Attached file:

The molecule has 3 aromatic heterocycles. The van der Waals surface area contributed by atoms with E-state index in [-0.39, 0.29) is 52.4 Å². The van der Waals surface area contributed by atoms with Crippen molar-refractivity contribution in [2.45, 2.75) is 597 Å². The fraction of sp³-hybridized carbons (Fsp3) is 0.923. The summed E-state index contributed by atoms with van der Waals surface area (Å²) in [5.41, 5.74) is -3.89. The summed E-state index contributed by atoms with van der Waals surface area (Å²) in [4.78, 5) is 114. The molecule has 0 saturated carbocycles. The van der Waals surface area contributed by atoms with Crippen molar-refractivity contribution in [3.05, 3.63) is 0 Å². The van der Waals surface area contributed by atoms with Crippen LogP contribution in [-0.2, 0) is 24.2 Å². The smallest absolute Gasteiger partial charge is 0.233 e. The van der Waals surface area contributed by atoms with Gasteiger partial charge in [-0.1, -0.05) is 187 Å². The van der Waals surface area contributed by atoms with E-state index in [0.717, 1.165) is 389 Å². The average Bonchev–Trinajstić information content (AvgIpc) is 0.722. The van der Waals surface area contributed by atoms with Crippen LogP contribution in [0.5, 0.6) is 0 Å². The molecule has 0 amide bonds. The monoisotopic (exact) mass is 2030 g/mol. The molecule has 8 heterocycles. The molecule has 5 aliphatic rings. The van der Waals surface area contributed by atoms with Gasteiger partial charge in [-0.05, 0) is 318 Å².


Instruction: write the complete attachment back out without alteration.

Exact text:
The molecule has 3 aromatic heterocycles. The van der Waals surface area contributed by atoms with E-state index in [-0.39, 0.29) is 52.4 Å². The van der Waals surface area contributed by atoms with Crippen molar-refractivity contribution in [2.45, 2.75) is 597 Å². The fraction of sp³-hybridized carbons (Fsp3) is 0.923. The summed E-state index contributed by atoms with van der Waals surface area (Å²) in [5.41, 5.74) is -3.89. The summed E-state index contributed by atoms with van der Waals surface area (Å²) in [4.78, 5) is 114. The molecule has 0 saturated carbocycles. The van der Waals surface area contributed by atoms with Crippen molar-refractivity contribution in [3.05, 3.63) is 0 Å². The van der Waals surface area contributed by atoms with Crippen LogP contribution in [-0.2, 0) is 24.2 Å². The smallest absolute Gasteiger partial charge is 0.233 e. The van der Waals surface area contributed by atoms with Gasteiger partial charge in [-0.1, -0.05) is 187 Å². The van der Waals surface area contributed by atoms with E-state index in [0.717, 1.165) is 389 Å². The average Bonchev–Trinajstić information content (AvgIpc) is 0.722. The van der Waals surface area contributed by atoms with Crippen LogP contribution in [0.5, 0.6) is 0 Å². The molecule has 0 amide bonds. The monoisotopic (exact) mass is 2030 g/mol. The molecule has 8 heterocycles. The molecule has 5 aliphatic rings. The van der Waals surface area contributed by atoms with Gasteiger partial charge in [-0.05, 0) is 318 Å².